The effect of RP-adenosine 3′,5′-cyclic monophosphorothioate triethylammonium salt (Rp-cAMP, 200 μm), a PKA inhibitor, was also tested. Rp-cAMP did not significantly affect the basal [Ca2+]i (Δ[Ca2+]i = −20 ± 22 nm, n = 80, P > 0.1) but completely abolished the [Ca2+]i decrease induced by aldosterone (Δ[Ca2+]i = −1 ± 2 nm, n = 80, P > 0.1; Fig. 6).

Effect of aldosterone on the UTP-stimulated [Ca2+]i response

Intracellular Ca2+ is a known secretagogue signal and a reduction in cell Ca2+ levels may antagonize the secretory event. In order to investigate a possible anti-secretory role of aldosterone, the effect of the hormone was tested on the [Ca2+]i response to external UTP, a known secretagogue in airway epithelial cells. Apical exposure of 16HBE14o- monolayers to UTP alone produced a large and transient increase in [Ca2+]i (Fig. 7A), which was observed in 100 % of the cells tested. Upon apical exposure of the monolayers to UTP (0.1 mm) the [Ca2+]i was increased from 128 ± 18 to 534 ± 36 nm (n = 90) and rapidly returned to a plateau value of 180 ± 24 nm (n = 90), measured 5 min after UTP addition (Fig. 7A). Pre-exposure of the monolayer to aldosterone for 20 min caused a reduction in the [Ca2+]i response to apical UTP. As shown in Fig. 7B, aldosterone (0.1 nm) treatment reduced the amplitude of the peak Ca2+ increase. After aldosterone, apical UTP (0.1 mm) exposure produced an increase in [Ca2+]i from 100 ± 13 nm to 290 ± 27 nm (n = 150). This latter response (Δ[Ca2+]i with aldosterone = 200 ± 35 nm, n = 150 cells) was significantly reduced compared to the UTP response produced in non-aldosterone-treated monolayers (Δ[Ca2+]i without aldosterone = 386 ± 34 nm, n = 62, P < 0.02).

Figure 7
Effect of UTP on [Ca2+]i in 16HBE14o- monolayers


In this paper, we report for the first time a rapid and non-genomic effect of aldosterone in human bronchial epithelial cells. Aldosterone induced a reduction in [Ca2+]i at physiological plasma concentrations. The normal human plasma aldosterone level is reported to be 0.2 nm (Al-Dujaili & Edwards, 1978; Vetter et al. 1993) and can increase to 1–5 nm with a low Na+ diet or in pathological cases such as primary hyper-aldosteronism (Vetter et al. 1993; Koren et al. 1997). We verified that the methanol used to dissolve the corticosteroids and the light exposure of the fluorescent dye (photobleaching) were not responsible for the observed [Ca2+]i decrease in this study.

The comparison of aldosterone with glucocorticoid hormone potency indicated a mineralocorticoid specificity for the [Ca2+]i decrease. The role of the type I mineralocorticoid receptor was investigated using spironolactone. The stimulation of a transient [Ca2+]i increase by spironolactone alone was unexpected, but the mechanism involved was not investigated further in this study. However, the insensitivity of the aldosterone-induced [Ca2+]i response to spironolactone and to cycloheximide and the rapidity of the [Ca2+]i response (seconds) strongly indicate that aldosterone does not act via binding to the type I mineralocorticoid receptor, nor does the response involve protein synthesis. The hormone-induced [Ca2+]i regulation probably occurred through a non-genomic mechanism.

A non-genomic effect of aldosterone has already been described in other epithelia such as distal colon (Doolan et al. 1996a; Maguire et al. 1999; Winter et al. 1999), T84 cells (Doolan et al. 1996b), frog skin principal cells (Urbach et al. 1996) and MDCK cells (Gekle et al. 1996). The present paper is the first report of a non-genomic effect of aldosterone in an airway epithelium.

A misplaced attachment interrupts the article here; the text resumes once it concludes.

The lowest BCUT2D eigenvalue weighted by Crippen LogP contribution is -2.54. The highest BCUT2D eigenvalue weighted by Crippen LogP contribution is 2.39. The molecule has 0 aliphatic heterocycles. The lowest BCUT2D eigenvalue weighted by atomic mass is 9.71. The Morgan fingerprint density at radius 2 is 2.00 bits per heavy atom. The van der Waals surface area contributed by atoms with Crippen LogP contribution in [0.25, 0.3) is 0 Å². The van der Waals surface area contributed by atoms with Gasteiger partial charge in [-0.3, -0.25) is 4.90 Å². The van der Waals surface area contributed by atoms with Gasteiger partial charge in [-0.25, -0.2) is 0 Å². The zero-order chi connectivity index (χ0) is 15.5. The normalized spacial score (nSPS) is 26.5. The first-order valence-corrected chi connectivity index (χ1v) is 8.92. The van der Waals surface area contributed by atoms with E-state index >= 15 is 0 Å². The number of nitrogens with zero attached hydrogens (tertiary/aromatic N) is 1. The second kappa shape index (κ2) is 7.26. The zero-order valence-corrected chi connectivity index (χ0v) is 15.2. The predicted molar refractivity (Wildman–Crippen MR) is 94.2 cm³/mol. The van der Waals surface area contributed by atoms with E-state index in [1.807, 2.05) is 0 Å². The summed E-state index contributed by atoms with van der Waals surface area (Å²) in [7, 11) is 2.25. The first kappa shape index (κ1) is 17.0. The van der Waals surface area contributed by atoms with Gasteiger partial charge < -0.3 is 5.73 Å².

The [Ca2+]i-reducing effect of aldosterone was observed in intact polarized monolayers grown on fibronectin-coated coverslips. Seventy per cent of the cells tested showed an [Ca2+]i response to aldosterone; the remaining cells showed no response. In several non-epithelial tissues, steroids have been reported to also decrease [Ca2+]i. For example, aldosterone has been shown to inhibit the Ca2+ influx in skeletal muscle (Passaquin et al. 1998). 17 β-Oestradiol has been reported to rapidly produce an [Ca2+]i decrease in cardiac myocytes (Jiang et al. 1992) and in coronary arterial smooth muscle (Prakash et al. 1999; Murphy & Khalil, 1999). Corticosteroids cause a decrease in [Ca2+]i in human B lymphoblasts (Gardner & Zhang, 1999), in leukocytes and in airway smooth muscle (Chabra et al. 1999). However, in isolated vascular smooth muscle cells aldosterone has been reported to stimulate a non-genomic increase of [Ca2+]i (Wehling et al. 1994). In epithelial cells such as isolated rat colonic epithelial cells, T84 cells and murine cortical collecting duct cells aldosterone has been described to rapidly increase [Ca2+]i (Doolan et al. 1996a, b; Maguire et al. 1999; Harvey & Higgins, 2000). These heterogeneous responses suggest the involvement of different receptors and signalling pathways in the rapid non-genomic response to aldosterone and other steroid hormones.

In our study, the [Ca2+]i increases observed after replacement of Na+, and sodium orthovanadate and thapsigargin treatment indicate that the activity of a Na+–Ca2+ exchanger and a Ca2+-ATPase contribute to the maintenance of the basal [Ca2+]i concentration. Inhibition of the fast aldosterone effect by thapsigargin strongly suggests that the [Ca2+]i decrease is due to the stimulation of the Ca2+-ATPase pump of the ER. There is no previous report of such an effect of aldosterone on the thapsigargin-sensitive Ca2+-ATPase. However, it has been observed that glucocorticoid treatment stimulates Ca2+-ATPase activity in human smooth muscle and in leukocytes of asthmatic patients where a decrease in the activity of the Ca2+-ATPase was reported (Chabra et al. 1999). The increase of Ca2+-ATPase activity by other steroids has also been described in sarcoplasmic reticulum membrane preparations (Whiting et al. 2000).